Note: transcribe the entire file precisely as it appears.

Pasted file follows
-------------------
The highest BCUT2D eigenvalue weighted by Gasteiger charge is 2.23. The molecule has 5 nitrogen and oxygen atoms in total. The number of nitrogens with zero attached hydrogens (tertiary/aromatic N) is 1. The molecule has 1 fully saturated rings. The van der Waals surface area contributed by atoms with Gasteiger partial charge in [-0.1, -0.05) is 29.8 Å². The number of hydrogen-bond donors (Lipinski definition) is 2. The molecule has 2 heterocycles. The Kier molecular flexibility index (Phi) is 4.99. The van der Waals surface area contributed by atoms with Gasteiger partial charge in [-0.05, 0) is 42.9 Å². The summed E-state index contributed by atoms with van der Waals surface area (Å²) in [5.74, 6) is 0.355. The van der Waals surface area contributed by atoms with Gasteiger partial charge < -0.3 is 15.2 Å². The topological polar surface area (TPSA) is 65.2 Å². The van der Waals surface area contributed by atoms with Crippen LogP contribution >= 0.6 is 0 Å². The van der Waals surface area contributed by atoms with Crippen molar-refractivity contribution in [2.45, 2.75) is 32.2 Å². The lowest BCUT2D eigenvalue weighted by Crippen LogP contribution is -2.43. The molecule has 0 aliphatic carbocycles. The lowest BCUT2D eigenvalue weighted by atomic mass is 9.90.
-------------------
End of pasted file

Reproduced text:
The highest BCUT2D eigenvalue weighted by Gasteiger charge is 2.23. The molecule has 5 nitrogen and oxygen atoms in total. The number of nitrogens with zero attached hydrogens (tertiary/aromatic N) is 1. The molecule has 1 fully saturated rings. The van der Waals surface area contributed by atoms with Gasteiger partial charge in [-0.1, -0.05) is 29.8 Å². The number of hydrogen-bond donors (Lipinski definition) is 2. The molecule has 2 heterocycles. The Kier molecular flexibility index (Phi) is 4.99. The van der Waals surface area contributed by atoms with Gasteiger partial charge in [-0.05, 0) is 42.9 Å². The summed E-state index contributed by atoms with van der Waals surface area (Å²) in [5.74, 6) is 0.355. The van der Waals surface area contributed by atoms with Gasteiger partial charge < -0.3 is 15.2 Å². The topological polar surface area (TPSA) is 65.2 Å². The van der Waals surface area contributed by atoms with Crippen LogP contribution >= 0.6 is 0 Å². The van der Waals surface area contributed by atoms with Crippen molar-refractivity contribution in [2.45, 2.75) is 32.2 Å². The lowest BCUT2D eigenvalue weighted by Crippen LogP contribution is -2.43. The molecule has 0 aliphatic carbocycles. The lowest BCUT2D eigenvalue weighted by atomic mass is 9.90.